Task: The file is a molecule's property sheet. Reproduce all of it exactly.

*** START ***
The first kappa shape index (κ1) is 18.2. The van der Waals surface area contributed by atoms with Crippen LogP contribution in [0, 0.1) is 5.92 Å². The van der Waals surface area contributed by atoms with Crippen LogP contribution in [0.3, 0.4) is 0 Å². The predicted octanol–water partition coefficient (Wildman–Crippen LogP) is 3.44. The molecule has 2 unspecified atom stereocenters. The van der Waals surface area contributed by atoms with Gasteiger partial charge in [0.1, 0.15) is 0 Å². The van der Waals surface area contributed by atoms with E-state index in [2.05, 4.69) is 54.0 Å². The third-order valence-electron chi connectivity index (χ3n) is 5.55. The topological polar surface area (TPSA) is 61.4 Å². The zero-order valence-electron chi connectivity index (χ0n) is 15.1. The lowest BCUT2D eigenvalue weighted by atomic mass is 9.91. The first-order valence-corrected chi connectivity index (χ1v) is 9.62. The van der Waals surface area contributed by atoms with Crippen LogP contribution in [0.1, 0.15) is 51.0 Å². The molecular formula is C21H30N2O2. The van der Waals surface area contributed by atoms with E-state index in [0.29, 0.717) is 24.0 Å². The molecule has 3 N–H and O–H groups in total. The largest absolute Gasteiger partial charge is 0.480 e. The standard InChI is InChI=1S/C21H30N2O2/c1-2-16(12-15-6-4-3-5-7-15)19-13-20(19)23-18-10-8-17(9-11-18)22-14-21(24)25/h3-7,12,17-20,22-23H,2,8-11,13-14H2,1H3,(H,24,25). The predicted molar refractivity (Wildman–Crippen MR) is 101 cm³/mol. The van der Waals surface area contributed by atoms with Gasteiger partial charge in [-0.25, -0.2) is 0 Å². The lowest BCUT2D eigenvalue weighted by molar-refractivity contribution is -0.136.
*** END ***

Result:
The first kappa shape index (κ1) is 18.2. The van der Waals surface area contributed by atoms with Crippen LogP contribution in [0, 0.1) is 5.92 Å². The van der Waals surface area contributed by atoms with Crippen LogP contribution in [0.3, 0.4) is 0 Å². The predicted octanol–water partition coefficient (Wildman–Crippen LogP) is 3.44. The molecule has 2 unspecified atom stereocenters. The van der Waals surface area contributed by atoms with Gasteiger partial charge in [0.1, 0.15) is 0 Å². The van der Waals surface area contributed by atoms with E-state index in [2.05, 4.69) is 54.0 Å². The third-order valence-electron chi connectivity index (χ3n) is 5.55. The topological polar surface area (TPSA) is 61.4 Å². The zero-order valence-electron chi connectivity index (χ0n) is 15.1. The lowest BCUT2D eigenvalue weighted by atomic mass is 9.91. The first-order valence-corrected chi connectivity index (χ1v) is 9.62. The van der Waals surface area contributed by atoms with Crippen LogP contribution in [0.1, 0.15) is 51.0 Å². The molecular formula is C21H30N2O2. The van der Waals surface area contributed by atoms with E-state index in [0.29, 0.717) is 24.0 Å². The molecule has 3 N–H and O–H groups in total. The largest absolute Gasteiger partial charge is 0.480 e. The standard InChI is InChI=1S/C21H30N2O2/c1-2-16(12-15-6-4-3-5-7-15)19-13-20(19)23-18-10-8-17(9-11-18)22-14-21(24)25/h3-7,12,17-20,22-23H,2,8-11,13-14H2,1H3,(H,24,25). The predicted molar refractivity (Wildman–Crippen MR) is 101 cm³/mol. The van der Waals surface area contributed by atoms with Gasteiger partial charge in [-0.25, -0.2) is 0 Å². The lowest BCUT2D eigenvalue weighted by molar-refractivity contribution is -0.136.